“I played sports and I worked in a factory,” he said.
Foote was sent to a military hospital in Guam, and from there was transferred to St. Albans Naval Hospital on Long Island. Though he only lost his foot in the initial explosion, resulting infections slowly claimed more and more of his leg until it was amputated above the knee. He slid into depression and self-pity.
At St. Albans, Foote met Otto, a burn victim at the far end of the ward. When Foote arrived, Otto sent him a can of beer via one of the nurses. Every day, Otto would be wheeled past Foote’s bed on his way to have dead skin removed from his burns, an extremely painful process, Foote said. But he would wave and say hello.
“He was so friendly that I started getting angry,” Foote said.
One morning, Foote said he decided when he next saw Otto, he was going to tell him off. He didn’t understand what this man had to be happy about.
“Coming up the next morning, he’s covered all the way up,” Foote said. “He died.”
After 45 years, Foote said the memory of Otto is still with him.
“That changed my whole thought process. I said, ‘I’m going to get better,’” Foote said.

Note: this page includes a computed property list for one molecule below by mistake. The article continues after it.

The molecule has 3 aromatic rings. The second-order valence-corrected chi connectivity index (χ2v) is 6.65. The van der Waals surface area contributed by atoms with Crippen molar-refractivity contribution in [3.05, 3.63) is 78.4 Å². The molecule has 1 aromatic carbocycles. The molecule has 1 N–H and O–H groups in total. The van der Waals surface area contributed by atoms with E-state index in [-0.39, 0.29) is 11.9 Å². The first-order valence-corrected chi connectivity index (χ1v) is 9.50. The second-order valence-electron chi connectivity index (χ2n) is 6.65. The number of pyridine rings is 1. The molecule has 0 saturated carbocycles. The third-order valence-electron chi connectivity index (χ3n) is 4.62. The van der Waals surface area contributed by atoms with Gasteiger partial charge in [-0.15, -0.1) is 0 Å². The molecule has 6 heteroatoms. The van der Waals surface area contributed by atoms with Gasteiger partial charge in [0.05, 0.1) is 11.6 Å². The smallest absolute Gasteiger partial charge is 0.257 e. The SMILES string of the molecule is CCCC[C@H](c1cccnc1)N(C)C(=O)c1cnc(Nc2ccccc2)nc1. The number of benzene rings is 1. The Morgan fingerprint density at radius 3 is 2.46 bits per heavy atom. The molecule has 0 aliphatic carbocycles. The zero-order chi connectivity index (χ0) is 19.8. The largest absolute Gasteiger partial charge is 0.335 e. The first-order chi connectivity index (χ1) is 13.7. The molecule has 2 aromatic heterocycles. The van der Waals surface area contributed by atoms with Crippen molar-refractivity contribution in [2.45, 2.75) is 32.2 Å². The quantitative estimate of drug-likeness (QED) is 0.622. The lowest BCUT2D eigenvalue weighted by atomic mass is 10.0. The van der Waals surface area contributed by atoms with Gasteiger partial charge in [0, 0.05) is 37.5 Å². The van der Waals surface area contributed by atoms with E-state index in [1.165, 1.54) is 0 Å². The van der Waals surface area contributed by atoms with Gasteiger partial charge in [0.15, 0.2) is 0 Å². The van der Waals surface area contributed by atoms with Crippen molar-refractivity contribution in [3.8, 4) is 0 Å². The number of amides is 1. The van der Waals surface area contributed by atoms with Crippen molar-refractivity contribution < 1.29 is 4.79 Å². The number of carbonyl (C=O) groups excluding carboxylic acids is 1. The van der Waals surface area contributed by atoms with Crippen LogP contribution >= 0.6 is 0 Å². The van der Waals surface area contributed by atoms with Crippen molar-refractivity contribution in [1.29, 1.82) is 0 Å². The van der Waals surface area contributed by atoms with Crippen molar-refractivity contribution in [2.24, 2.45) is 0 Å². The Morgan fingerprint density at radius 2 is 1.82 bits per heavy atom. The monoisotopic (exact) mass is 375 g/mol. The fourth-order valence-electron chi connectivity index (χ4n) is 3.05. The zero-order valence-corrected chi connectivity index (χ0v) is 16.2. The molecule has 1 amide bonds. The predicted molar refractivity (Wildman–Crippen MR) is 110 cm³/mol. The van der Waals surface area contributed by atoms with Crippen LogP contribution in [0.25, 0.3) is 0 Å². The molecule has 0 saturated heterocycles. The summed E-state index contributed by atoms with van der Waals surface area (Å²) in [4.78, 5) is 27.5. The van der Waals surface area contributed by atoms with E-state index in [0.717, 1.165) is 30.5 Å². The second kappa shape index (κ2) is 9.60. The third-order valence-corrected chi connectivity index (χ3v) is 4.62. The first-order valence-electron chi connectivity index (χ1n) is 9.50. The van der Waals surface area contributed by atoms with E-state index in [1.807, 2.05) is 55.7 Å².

Returning home, Foote had trouble finding work. As both a Vietnam veteran and an amputee, most companies did not want to hire him. He finally managed to get a job at the Decora paper mill in Fort Edward, where he had worked before entering the service. He strove to show he could do every job in the mill.
Later, Foote went to work for the U.S. Postal Service. He retired in 2004.
Foote began to talk about his experiences for the first time in 1981. Before that he had not spoken of the war to anyone, not even his wife, Jane, or their two daughters.
He had briefly joined the Veterans of Foreign Wars, he said, but left after another member called him names because of his time in Vietnam.
A year later, he attended a meeting of the Vietnam Veterans Association with a fellow veteran. When they were introduced as new to the group, they received the homecoming they had never gotten.
“They all started clapping and they said, ‘Welcome home,’ ” Foote said.
Foote helped to found an Adirondack chapter of the organization and has held various positions. He currently serves as the president of the New York chapter.
Foote said the simple act of being told “welcome home” was what really inspired him to join the organization.
“Whenever we meet a Vietnam veteran, we always say ‘welcome home,’ ” Foote said. “Because we never had those two words.”